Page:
Tuesday, November 5, 2019

How St Nicholas became Santa Claus

But, not so fast. The evolution of today's Santa Claus has been a long and circuitous route.

The oldest stories come from the Tudor era and St. Nicholas. We know how that developed. However, over the many centuries, there have been several iterations St. Nicholas in different countries.

Martin Luther in the 1500's wanted to steer the children away from St. Nicholas. (Saints were not popular during this time, Luther thought praying to any saint was blasphemy.) So Swiss, Austrian, and German children were told that Kris Kringle was the one who brought gifts to them on Christmas Eve. This name was derived from German 'Kristkind' which means 'Christ Child'. 'Kris Kringle' is quoted in history as most recent as the 1830's.

There is also the history that in Germany St. Nicholas was accompanied by devil-like 'Krampusse,' who carried a switch to mildly scare the children. But it was St. Nicholas who handed out small gifts to the children.
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Russia has a unique tradition of an elderly woman named Babouschka. The story goes that she gave the wise men the wrong directions to Bethlehem to keep them from finding Jesus. When guilt over took her, she could not find the men to steer them correctly. Even today,  on the evening of January 5, she is credited with leaving gifts at their bedside, hoping one is Baby Jesus who will forgive her.
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In Scandinavia, Jultomten, riding in a sleigh pulled by goats, delivered gifts to children.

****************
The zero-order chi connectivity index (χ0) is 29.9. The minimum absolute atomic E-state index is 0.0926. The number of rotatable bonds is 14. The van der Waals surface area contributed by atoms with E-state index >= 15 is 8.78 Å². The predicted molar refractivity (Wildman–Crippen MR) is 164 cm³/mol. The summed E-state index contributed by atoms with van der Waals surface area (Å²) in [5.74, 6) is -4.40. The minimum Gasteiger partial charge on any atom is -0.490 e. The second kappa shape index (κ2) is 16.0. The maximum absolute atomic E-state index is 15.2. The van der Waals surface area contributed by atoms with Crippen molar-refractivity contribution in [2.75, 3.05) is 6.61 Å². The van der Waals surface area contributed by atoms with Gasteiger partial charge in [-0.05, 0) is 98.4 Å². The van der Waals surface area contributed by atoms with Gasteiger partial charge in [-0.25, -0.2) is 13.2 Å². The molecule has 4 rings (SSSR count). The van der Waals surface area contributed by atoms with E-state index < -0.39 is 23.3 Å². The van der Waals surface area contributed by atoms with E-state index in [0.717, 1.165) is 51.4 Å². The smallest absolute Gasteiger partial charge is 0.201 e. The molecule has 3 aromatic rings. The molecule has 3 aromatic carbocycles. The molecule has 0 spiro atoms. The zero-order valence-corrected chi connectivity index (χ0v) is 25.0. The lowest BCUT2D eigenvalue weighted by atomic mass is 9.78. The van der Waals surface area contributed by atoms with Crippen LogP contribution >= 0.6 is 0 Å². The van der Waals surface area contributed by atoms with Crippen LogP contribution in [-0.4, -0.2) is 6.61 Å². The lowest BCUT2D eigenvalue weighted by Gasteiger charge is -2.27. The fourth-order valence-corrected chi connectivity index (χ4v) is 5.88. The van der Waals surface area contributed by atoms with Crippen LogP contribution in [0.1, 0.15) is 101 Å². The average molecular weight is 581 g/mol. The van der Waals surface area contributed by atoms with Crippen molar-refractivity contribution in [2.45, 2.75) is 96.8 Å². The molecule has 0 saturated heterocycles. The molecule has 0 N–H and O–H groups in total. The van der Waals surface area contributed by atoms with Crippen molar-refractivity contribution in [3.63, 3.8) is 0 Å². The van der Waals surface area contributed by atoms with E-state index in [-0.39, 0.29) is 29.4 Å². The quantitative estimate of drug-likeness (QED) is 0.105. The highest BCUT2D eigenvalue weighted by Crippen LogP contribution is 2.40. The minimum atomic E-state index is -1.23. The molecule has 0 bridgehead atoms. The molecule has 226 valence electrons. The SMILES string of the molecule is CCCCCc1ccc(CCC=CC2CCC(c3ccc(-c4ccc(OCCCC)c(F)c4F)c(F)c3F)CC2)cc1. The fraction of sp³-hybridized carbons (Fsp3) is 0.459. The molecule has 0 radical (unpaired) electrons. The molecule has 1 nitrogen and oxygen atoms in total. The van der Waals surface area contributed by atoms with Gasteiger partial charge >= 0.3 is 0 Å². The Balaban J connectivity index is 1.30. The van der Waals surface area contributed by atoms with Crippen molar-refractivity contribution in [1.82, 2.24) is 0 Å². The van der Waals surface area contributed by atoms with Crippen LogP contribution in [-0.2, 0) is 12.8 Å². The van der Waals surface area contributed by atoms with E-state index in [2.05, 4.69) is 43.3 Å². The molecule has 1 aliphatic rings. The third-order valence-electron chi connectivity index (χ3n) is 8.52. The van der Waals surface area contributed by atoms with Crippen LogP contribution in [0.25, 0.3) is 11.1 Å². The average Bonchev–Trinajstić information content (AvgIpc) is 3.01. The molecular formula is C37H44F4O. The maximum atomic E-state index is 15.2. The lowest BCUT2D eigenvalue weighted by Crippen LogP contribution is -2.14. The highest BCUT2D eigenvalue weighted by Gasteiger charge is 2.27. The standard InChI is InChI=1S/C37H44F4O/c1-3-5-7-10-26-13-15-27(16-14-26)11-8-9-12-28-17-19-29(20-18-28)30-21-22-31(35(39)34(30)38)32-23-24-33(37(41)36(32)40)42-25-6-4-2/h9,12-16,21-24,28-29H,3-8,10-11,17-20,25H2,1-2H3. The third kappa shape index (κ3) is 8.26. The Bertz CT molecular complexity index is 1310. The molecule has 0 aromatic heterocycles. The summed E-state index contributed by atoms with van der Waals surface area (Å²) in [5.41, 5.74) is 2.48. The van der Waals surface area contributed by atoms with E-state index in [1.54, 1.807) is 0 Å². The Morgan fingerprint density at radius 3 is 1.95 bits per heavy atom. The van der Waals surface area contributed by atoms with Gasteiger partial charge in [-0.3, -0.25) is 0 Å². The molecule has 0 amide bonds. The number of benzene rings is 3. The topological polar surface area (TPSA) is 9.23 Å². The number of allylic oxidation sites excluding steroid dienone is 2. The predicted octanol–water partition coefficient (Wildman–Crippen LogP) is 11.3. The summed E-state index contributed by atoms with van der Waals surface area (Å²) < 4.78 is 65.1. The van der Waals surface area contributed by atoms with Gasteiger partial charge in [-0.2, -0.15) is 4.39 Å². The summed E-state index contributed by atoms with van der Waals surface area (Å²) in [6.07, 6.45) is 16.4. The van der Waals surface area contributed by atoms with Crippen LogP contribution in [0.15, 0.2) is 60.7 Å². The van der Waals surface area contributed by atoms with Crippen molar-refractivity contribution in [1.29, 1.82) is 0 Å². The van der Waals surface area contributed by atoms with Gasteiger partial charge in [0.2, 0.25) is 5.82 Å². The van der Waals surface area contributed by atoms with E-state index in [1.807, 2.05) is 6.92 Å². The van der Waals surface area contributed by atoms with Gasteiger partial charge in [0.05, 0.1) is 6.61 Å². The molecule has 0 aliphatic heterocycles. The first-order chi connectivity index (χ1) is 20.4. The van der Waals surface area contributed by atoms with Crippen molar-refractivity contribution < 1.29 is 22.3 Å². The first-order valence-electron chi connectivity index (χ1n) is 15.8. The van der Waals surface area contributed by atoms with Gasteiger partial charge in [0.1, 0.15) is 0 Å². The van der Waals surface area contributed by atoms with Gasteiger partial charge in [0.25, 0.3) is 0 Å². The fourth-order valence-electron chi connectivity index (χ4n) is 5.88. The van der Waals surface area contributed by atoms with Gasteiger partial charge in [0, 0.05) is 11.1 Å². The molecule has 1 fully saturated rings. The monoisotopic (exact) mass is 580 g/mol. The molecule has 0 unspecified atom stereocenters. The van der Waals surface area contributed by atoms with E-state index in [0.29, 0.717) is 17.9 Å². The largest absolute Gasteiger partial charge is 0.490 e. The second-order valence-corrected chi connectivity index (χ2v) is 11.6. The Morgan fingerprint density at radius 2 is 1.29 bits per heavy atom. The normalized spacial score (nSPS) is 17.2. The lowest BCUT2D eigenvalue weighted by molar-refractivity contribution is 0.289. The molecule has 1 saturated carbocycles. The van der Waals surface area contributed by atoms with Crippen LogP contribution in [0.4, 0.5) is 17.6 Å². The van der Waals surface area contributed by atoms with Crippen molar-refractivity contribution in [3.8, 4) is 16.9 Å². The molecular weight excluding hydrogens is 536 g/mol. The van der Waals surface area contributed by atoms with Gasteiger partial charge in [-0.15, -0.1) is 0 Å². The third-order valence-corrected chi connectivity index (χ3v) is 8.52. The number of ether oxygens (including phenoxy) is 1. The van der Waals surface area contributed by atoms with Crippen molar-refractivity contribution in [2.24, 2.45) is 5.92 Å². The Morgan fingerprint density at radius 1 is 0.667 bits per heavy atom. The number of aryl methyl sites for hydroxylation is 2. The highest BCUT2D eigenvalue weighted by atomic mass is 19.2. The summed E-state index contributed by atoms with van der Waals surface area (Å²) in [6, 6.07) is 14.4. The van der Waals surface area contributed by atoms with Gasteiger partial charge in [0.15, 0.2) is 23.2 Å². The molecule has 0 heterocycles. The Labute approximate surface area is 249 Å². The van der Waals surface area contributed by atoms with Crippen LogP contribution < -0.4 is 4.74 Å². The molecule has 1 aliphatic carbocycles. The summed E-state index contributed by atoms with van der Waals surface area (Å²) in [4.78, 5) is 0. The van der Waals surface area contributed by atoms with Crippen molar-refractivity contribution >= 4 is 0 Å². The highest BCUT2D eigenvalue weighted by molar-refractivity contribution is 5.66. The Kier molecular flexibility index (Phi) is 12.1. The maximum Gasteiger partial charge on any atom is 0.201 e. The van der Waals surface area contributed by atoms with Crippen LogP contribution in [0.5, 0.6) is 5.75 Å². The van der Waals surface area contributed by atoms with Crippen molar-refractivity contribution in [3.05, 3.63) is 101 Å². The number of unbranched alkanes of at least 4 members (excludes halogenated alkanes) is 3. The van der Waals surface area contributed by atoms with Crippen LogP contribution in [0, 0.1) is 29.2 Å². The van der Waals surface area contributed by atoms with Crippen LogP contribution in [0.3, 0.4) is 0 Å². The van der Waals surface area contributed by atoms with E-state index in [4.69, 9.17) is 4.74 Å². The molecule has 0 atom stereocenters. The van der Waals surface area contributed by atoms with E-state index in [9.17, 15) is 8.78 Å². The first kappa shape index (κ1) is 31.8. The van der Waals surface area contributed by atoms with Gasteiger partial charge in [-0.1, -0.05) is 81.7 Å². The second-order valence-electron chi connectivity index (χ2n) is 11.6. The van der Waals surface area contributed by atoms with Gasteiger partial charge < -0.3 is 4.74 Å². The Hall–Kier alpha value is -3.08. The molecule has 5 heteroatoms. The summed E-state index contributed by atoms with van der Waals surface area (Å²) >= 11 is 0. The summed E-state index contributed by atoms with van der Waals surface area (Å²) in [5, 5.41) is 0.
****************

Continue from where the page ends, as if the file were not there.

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In France, Pere Noel left treats in the children's shoes. 

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Italy's tradition may be the most unique. Toys are left in the stockings of the children by a woman called La Befana, a kindly witch who rides a broomstick down the chimneys of the homes. 
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Then there was Sinter Klaas. 


When the Dutch settled New York, they brought with them their tradition of Sinter Klaas. In the colonies of the New World, the legends of the scary German gift givers endured. But not for the Dutch.  Their legendary "Sinter Klaas" eventually became "Santa Claus".
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Even the Salvation Army's 'Army' of Santas that traditionally man the red kettles at Christmas collecting money for the poor has deep roots in the history of Santa Claus. In the 1890's, needing to collect money to pay for the Christmas meals they wanted to provide the poor, the Army paid unemployed men to dress like Santa Claus in red suits and man their kettles on the corners of the streets in New York. So when you hear that familiar bell (which to me, is always one of the first signs of Christmas) remember that the Army was originally one of Santas.

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